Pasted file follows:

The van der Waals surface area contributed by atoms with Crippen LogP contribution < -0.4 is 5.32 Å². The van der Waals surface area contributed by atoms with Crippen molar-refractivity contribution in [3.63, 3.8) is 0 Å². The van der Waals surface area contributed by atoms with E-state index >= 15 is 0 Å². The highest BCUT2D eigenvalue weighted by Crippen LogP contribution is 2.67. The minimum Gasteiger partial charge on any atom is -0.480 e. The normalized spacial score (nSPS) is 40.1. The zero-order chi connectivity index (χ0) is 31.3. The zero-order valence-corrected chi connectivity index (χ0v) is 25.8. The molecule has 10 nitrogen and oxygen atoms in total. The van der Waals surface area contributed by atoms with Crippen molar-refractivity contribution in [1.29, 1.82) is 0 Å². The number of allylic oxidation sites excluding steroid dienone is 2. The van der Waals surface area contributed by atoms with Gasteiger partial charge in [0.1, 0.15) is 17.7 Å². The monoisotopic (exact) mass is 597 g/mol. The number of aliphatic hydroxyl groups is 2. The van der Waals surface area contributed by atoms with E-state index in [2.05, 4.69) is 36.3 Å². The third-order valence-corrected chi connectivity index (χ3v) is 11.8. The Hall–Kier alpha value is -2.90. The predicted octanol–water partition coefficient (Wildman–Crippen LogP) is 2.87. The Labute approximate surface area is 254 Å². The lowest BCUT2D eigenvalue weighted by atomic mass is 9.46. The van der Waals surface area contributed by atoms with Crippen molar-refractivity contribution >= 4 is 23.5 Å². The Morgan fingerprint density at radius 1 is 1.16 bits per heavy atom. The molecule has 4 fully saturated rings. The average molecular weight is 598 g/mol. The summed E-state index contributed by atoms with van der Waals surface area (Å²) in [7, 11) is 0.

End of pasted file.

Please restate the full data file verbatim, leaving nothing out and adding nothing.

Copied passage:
The van der Waals surface area contributed by atoms with Crippen LogP contribution < -0.4 is 5.32 Å². The van der Waals surface area contributed by atoms with Crippen molar-refractivity contribution in [3.63, 3.8) is 0 Å². The van der Waals surface area contributed by atoms with E-state index >= 15 is 0 Å². The highest BCUT2D eigenvalue weighted by Crippen LogP contribution is 2.67. The minimum Gasteiger partial charge on any atom is -0.480 e. The normalized spacial score (nSPS) is 40.1. The zero-order chi connectivity index (χ0) is 31.3. The zero-order valence-corrected chi connectivity index (χ0v) is 25.8. The molecule has 10 nitrogen and oxygen atoms in total. The van der Waals surface area contributed by atoms with Crippen molar-refractivity contribution in [1.29, 1.82) is 0 Å². The number of allylic oxidation sites excluding steroid dienone is 2. The van der Waals surface area contributed by atoms with Gasteiger partial charge in [0.1, 0.15) is 17.7 Å². The monoisotopic (exact) mass is 597 g/mol. The number of aliphatic hydroxyl groups is 2. The van der Waals surface area contributed by atoms with E-state index in [2.05, 4.69) is 36.3 Å². The third-order valence-corrected chi connectivity index (χ3v) is 11.8. The Hall–Kier alpha value is -2.90. The predicted octanol–water partition coefficient (Wildman–Crippen LogP) is 2.87. The Labute approximate surface area is 254 Å². The lowest BCUT2D eigenvalue weighted by atomic mass is 9.46. The van der Waals surface area contributed by atoms with Crippen molar-refractivity contribution >= 4 is 23.5 Å². The Morgan fingerprint density at radius 1 is 1.16 bits per heavy atom. The molecule has 4 fully saturated rings. The average molecular weight is 598 g/mol. The summed E-state index contributed by atoms with van der Waals surface area (Å²) in [7, 11) is 0.